Protecting the confidentiality and security of practice data, which includes patient and client data, should be a priority for every practice. Regardless of the fact that HIPAA does not apply to pet medical records, pet records are protected by state law (AVMA recently summarized these laws), as is client personally identifiable information.
The responsibility of securing practice data falls solely on the practice. Fulfilling this obligation involves taking action inside the practice as well as with respect to third parties that may have access to the data, including the practice management software vendor. We’ll review best practices for managing security within the practice in a future article. In this article, we’ll review three questions every practice should be asking of its practice management software vendor.
- Who owns the data?
2. Who has access to the data?
3. What happens to the data back when you want to switch?
Nobody likes to think about what happens if things go wrong with a relationship. However, when it comes to security, this situation cannot be ignored. This question can be broken down into two parts – how do you get the data back, and when does the data get deleted. If the practice owns the data, then the answer to how to get the data back should be straightforward. In other words, the data should be provided back without any condition, and without a fee. Our practice is to provide the data back to the practice in a database format for free twice. If the practice does not own the data, then the situation often gets complicated (and often involves a fee).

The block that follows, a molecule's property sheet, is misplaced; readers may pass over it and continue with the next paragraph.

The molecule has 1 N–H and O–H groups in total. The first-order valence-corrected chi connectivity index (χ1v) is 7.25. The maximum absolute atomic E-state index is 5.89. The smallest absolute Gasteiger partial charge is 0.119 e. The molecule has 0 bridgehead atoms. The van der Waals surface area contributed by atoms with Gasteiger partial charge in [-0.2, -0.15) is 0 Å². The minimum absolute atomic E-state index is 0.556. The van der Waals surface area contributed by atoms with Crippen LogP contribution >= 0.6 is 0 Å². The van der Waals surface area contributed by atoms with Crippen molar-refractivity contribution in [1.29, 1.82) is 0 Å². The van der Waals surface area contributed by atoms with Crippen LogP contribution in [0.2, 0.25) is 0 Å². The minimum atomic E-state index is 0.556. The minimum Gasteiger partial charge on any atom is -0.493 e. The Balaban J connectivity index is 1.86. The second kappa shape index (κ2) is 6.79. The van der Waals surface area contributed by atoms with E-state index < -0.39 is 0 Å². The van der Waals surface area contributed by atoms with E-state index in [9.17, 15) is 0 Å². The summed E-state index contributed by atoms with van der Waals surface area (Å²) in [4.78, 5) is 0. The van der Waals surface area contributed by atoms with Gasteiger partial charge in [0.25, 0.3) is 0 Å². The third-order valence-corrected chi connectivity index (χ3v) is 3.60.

The same is true for the deletion of the data. If the practice owns the data, then the vendor should have no reason to keep the data after the relationship ends, barring a reasonable amount of time to complete the deletion after the data is returned. Our practice is to delete all practice data 30 days after the end of the relationship.